Best Biking Summer Holiday... France

Best-ever biking summer holiday to France so you can get some ideas for your own. You don’t have to spend thousands of pounds or be away from work for long


Name: Ben Cope
Bike: Honda Hornet 600
Miles covered: 1,034
Total cost: £620
Pros: Glorious French roads
Cons: Destroyed my bike!

Youth, a Hornet 600 and the Cote D’Azur rally down to Le Mans sounds like the recipe for a memorable cross-Europe trip. And it was, it’s just the memories I got weren’t quite the ones I was expecting.

I took the ferry from Dover to Calais and it was only me and another biker on the crossing. The other guy, on a TL1000R, was on his way to Greece via Italy, but we were taking a similar route down through France so we decided to ride together. After just a few miles it turned into a daft riding competition and we were pretty much flat-out tank after tank until we stopped for lunch. Totally battered and knackered but being 19, not able to admit to this. I down-played any need for a fairing and told my companion that I rode like this back in the UK and was up for some more.

My Greek riding chum split off in another direction and I carried on my journey at a more neck-friendly pace, eventually making it to Tain L’Hermitage, south of Lyon, 850km from Calais, where I bedded down for the night. I’d first got on the bike 14 hours ago and I remember lying in bed with my ears ringing, my eyes so dry and sore and a neck that was on fire.

The following day I ditched the motorways and headed east, deep into the foothills of The Alps. The roads were, as you would expect, breathtaking and, with my dodgy riding, almost lifetaking too. The whole area is like a playground for bikers, the roads unravel before you, there’s no traffic and the tarmac is better than anything I’d ever seen in the UK. Monaco itself was a let-down, grid-locked, hot and sticky. I did a lap of the F1 circuit as best I could, dodging in and out of Bentleys that littered the queues of traffic. The lap itself took around 20 minutes, so a little shy of race-pace.

I spent the next five days in a skiing lodge in Sospel, it was off-season and so prices were super-cheap and I had the run of the place. Some of the privateer rally teams used the town as their workshop. I headed back up through France, via Gap, along a road called the D993 – an amazing road you should go and discover. I joined the motorway at Valence where it started to rain and an hour later, the rain was torrential.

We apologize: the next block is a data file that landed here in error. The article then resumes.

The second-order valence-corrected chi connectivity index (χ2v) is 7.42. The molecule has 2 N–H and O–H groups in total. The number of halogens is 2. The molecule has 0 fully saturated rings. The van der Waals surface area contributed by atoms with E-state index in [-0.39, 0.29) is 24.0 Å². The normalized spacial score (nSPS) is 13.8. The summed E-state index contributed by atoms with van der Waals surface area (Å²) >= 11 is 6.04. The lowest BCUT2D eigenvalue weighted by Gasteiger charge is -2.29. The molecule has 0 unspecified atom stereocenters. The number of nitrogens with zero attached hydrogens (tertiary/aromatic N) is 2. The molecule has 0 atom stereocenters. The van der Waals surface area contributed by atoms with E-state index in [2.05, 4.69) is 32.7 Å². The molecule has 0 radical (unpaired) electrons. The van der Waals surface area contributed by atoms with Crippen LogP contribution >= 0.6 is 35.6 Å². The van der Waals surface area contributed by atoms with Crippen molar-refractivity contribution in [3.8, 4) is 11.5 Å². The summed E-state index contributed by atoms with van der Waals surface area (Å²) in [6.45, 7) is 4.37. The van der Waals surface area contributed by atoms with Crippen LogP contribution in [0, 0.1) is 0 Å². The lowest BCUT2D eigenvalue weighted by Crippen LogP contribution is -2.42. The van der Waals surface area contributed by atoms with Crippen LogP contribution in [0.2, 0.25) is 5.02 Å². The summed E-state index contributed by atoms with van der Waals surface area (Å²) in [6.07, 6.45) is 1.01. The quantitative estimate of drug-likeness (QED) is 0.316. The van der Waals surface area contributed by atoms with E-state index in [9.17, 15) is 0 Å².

The next morning, to my dismay, the rain was still beating down. I took the motorway home, up through Dijon and Troyes. Just as I was approaching Reims, I was running out of fuel, but I worked out that I could stretch the tank to the next stop, 50km away. I got to 2km before the petrol station when the Hornet started to stutter, I rolled from left to right to slosh the fuel around, slip-streamed a lorry in the slow lane but fell 500 metres short.

I parked up then ran with all my bike gear to the petrol station, bought a bottle of water, emptied it out and filled it up with petrol. I ran back to my bike only to find it wasn’t there. I was greeted by a Frenchman who ran up to me and put his arms around me to hug me. I didn’t have a clue what was going on. He apologised and apologised and only when I looked to my left did I see my Hornet, upside down in a ditch. I looked at his white car and it had a large Hornet-shaped dent in its bonnet. To this day I cannot figure out what he did to punt my bike from the hard shoulder. The bike was recovered and my insurance company said I had to wait 4 days for a recovery vehicle. Not one for waiting around, I spent half a day in a local workshop with a hammer, banging my bars and footpegs straight, removing stray bits of plastic and taping up my clocks. I limped home with my right bar poking skywards and tufts of French motorway grass slowly burning on my engine casings.


This trip will cost plenty more now than it did then thanks to fuel prices. Bank on £100 for ferry tickets, £300 for gas and from that point on it’s down to you and when you decide to travel. Pop in to see the racing at Le Mans and a weekend pass will cost about £40. Skip this and your only expenses are accommodation, food, beer and fuel. Camping is the cheapest option, or budget about £40 a night for a low-end hotel. You are on your own budget with this trip. Save or spend, it’s up to you.


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